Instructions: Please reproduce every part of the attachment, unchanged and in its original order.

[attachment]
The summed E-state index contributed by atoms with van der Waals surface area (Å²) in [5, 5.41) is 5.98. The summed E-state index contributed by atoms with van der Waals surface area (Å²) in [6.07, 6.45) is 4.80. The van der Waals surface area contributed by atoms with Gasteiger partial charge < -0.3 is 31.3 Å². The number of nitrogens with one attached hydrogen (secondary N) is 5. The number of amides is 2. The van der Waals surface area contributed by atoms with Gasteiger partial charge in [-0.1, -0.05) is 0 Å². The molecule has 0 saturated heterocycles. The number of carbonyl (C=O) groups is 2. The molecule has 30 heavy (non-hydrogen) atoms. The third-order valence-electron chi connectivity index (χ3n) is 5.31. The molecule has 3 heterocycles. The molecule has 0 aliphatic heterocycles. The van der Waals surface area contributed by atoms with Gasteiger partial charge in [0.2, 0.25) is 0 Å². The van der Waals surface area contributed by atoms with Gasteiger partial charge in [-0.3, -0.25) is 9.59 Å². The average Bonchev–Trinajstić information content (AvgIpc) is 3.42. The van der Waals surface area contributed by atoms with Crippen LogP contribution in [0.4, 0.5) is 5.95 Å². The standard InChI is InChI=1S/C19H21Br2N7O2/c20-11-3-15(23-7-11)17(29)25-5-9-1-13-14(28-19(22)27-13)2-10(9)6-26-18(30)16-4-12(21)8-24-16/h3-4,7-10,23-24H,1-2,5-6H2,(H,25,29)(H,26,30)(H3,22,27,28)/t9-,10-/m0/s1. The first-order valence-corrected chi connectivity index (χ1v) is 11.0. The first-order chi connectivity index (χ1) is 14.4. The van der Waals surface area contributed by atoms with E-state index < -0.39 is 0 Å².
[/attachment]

The summed E-state index contributed by atoms with van der Waals surface area (Å²) in [5, 5.41) is 5.98. The summed E-state index contributed by atoms with van der Waals surface area (Å²) in [6.07, 6.45) is 4.80. The van der Waals surface area contributed by atoms with Gasteiger partial charge < -0.3 is 31.3 Å². The number of nitrogens with one attached hydrogen (secondary N) is 5. The number of amides is 2. The van der Waals surface area contributed by atoms with Gasteiger partial charge in [-0.1, -0.05) is 0 Å². The molecule has 0 saturated heterocycles. The number of carbonyl (C=O) groups is 2. The molecule has 30 heavy (non-hydrogen) atoms. The third-order valence-electron chi connectivity index (χ3n) is 5.31. The molecule has 3 heterocycles. The molecule has 0 aliphatic heterocycles. The van der Waals surface area contributed by atoms with Gasteiger partial charge in [0.2, 0.25) is 0 Å². The van der Waals surface area contributed by atoms with Gasteiger partial charge in [-0.3, -0.25) is 9.59 Å². The average Bonchev–Trinajstić information content (AvgIpc) is 3.42. The van der Waals surface area contributed by atoms with Crippen LogP contribution in [0.4, 0.5) is 5.95 Å². The standard InChI is InChI=1S/C19H21Br2N7O2/c20-11-3-15(23-7-11)17(29)25-5-9-1-13-14(28-19(22)27-13)2-10(9)6-26-18(30)16-4-12(21)8-24-16/h3-4,7-10,23-24H,1-2,5-6H2,(H,25,29)(H,26,30)(H3,22,27,28)/t9-,10-/m0/s1. The first-order valence-corrected chi connectivity index (χ1v) is 11.0. The first-order chi connectivity index (χ1) is 14.4. The van der Waals surface area contributed by atoms with E-state index < -0.39 is 0 Å².